ILY: O-linked glycans are crucial components of the CD59 receptor for ILY on human erythrocytes
ILY is a major virulence factor for S. intermedius, a causative agent of brain and liver abscesses in humans (27). ILY uses the ~20 kDa glycophosphatidyl-inositol (GPI)–anchored membrane glycoprotein hCD59 as a receptor. hCD59 has a single N-glycosylation site (Asn18) and multiple O-glycosylation sites (28). Glycan array analysis identified ILY binding to the glycan structure Neu5Acα2-3Galβ1-3GalNAc, also known as sialyl-TF (Thomsen–Friedenreich) (sTF; Fig. 1), one of the most abundant O-linked glycans present on human erythrocyte CD59 (28). These findings prompted us to investigate whether sTF on hCD59 was contributing to the interaction of ILY with this cellular receptor.
SPR analysis showed that the KD of the interaction between ILY and sTF was 599 nM (Table 1). ILY also bound to the asialo version of sTF (TF). The affinity of ILY for TF was almost 100-fold lower than for sTF, indicating that the sialic acid residue of sTF is important for ILY binding. Moreover, the recognition of sialic acid–terminated structures by ILY showed a marked preference for Neu5Ac over Neu5Gc, indicating human adaptation of this CDC (table S1). We found that recombinant D4 of ILY recapitulated the lectin activity of full-length ILY (Table 1). We observed that sTF can significantly inhibit the binding of ILY to human RBCs (Fig. 2G), showing that this O-linked glycan is crucial in hCD59’s role as a cellular receptor for ILY.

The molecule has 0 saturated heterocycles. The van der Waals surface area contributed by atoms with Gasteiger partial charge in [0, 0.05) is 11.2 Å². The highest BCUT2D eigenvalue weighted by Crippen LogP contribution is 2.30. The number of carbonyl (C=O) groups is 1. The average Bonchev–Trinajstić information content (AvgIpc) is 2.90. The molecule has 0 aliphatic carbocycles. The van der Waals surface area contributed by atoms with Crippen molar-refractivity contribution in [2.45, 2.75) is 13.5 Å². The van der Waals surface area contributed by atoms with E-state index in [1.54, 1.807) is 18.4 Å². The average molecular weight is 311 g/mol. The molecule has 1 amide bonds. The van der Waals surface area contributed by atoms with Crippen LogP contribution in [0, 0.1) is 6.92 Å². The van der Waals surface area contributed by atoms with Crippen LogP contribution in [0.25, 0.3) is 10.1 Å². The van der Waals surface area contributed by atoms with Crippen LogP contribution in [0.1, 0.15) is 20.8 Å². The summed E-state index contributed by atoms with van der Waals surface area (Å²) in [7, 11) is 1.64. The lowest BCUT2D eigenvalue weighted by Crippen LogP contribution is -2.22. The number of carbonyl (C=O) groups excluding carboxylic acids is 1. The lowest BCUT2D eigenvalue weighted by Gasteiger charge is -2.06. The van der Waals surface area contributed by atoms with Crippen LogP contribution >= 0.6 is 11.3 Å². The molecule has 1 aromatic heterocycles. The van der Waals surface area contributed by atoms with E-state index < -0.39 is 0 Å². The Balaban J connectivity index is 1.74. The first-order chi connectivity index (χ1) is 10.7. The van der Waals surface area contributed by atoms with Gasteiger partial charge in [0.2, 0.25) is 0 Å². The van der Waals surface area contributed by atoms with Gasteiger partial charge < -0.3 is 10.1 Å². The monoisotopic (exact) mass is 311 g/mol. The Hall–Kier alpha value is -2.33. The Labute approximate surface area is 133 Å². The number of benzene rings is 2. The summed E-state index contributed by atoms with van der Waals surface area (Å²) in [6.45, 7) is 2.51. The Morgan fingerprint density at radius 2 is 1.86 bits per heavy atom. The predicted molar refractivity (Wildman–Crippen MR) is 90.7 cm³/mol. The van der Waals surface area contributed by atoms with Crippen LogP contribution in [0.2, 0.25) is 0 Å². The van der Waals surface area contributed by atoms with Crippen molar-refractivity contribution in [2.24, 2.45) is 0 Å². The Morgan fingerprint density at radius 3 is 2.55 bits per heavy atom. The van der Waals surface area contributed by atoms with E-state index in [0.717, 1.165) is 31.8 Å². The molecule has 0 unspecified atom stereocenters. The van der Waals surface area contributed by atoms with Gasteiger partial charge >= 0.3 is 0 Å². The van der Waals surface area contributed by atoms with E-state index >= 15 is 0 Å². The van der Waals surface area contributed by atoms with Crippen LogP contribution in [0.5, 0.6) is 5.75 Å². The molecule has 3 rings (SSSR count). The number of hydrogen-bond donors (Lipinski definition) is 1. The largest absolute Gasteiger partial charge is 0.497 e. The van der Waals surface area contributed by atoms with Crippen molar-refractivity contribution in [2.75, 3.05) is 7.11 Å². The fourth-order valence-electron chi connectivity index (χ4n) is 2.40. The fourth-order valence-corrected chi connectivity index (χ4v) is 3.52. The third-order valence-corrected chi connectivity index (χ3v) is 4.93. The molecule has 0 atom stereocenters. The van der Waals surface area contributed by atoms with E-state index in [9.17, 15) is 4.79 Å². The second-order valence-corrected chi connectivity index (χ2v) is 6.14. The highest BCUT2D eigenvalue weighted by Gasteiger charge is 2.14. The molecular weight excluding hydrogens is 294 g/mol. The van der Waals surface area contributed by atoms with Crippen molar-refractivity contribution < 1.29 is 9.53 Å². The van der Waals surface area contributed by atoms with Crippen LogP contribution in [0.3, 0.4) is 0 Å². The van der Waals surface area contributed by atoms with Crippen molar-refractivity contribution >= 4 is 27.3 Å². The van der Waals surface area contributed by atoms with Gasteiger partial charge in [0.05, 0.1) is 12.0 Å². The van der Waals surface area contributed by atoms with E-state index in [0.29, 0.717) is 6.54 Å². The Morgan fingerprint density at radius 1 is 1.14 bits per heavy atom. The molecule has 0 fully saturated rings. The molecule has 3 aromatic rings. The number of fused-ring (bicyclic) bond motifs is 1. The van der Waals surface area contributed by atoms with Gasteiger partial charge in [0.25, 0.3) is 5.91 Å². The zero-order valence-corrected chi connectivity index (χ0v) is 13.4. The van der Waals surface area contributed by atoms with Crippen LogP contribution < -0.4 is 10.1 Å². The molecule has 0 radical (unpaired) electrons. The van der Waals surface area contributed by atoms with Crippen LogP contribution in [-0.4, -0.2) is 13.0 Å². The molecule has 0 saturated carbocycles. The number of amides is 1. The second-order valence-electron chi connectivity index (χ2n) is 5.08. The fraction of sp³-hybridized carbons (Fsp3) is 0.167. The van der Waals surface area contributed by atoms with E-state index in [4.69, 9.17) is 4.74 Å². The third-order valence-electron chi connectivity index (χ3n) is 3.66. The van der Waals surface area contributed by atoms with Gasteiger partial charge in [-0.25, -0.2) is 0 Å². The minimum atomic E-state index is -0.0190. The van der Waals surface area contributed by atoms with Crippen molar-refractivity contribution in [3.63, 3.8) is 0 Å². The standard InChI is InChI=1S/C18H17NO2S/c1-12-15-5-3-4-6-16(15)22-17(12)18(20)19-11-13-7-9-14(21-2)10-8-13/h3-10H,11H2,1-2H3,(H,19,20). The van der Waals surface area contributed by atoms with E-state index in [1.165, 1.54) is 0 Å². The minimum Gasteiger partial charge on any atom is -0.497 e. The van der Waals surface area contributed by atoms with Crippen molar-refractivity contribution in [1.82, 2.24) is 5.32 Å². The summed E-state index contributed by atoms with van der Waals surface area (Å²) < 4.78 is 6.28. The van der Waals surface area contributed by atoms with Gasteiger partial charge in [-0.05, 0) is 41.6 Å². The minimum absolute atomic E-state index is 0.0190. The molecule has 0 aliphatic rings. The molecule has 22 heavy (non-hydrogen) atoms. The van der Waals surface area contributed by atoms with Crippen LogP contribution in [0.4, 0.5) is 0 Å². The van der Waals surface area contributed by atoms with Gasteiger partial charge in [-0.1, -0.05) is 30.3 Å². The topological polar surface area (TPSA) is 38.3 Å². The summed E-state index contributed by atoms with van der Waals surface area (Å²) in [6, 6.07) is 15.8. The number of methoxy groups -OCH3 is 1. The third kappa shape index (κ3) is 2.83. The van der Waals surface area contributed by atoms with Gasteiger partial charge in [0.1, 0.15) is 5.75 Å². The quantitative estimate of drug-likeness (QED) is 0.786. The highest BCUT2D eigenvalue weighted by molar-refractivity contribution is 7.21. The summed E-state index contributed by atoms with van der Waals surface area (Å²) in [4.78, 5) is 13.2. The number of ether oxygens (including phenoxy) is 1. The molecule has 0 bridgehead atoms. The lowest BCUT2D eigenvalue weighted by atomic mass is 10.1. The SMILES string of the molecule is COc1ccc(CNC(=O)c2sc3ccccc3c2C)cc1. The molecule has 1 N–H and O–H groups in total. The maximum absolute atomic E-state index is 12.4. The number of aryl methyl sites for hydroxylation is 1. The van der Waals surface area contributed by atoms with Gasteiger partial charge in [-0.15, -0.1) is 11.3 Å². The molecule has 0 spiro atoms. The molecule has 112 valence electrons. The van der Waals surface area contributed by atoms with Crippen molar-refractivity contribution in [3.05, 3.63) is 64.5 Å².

Previous studies have shown that the N-linked glycan on hCD59 is not involved in the binding of ILY (7), and our studies here confirm these findings (fig. S4A). To further investigate the role of the O-linked sTF on hCD59 in ILY binding, we treated solubilized RBC membrane proteins with α2-3 neuraminidase to remove the sialic acid from sTF or with both α2-3 neuraminidase and O-glycosidase to remove the entire sTF structure from hCD59. The untreated and treated RBC membrane proteins were probed with ILY labeled with biotin (Fig. 4 and fig. S4B). We found that the removal of the sialic acid from the O-linked glycan or removal of the entire O-linked glycan from hCD59 reduced the binding of ILY, indicating that O-linked sTF is a crucial component of this glycoprotein receptor for ILY.
The structural basis of CDC-glycan receptor interactions
X-ray crystal structures are available for all CDCs investigated in this study [reviewed in (29)]. To identify the structural basis of glycan binding to the CDCs observed in our analyses, crystal soaks and cocrystallization studies were attempted with the highest affinity ligands in Table 1. No cocrystals could be obtained, and crystal soaks resulted in no obvious glycan binding. All high-affinity glycan binding observed in SPR analysis is via D4 of the CDCs tested (Table 1). We purified D4 from multiple toxins (Ply, LLO, ILY, SLO, and SLY) to attempt nuclear magnetic resonance (NMR) as an alternative approach to study the CDC-glycan interactions. Only D4 of SLY was sufficiently soluble for assignment of the two-dimensional (2D) spectra.
SLY: Monitoring the binding of two glycan receptors to SLY D4 with 1H-15N HSQC NMR experiments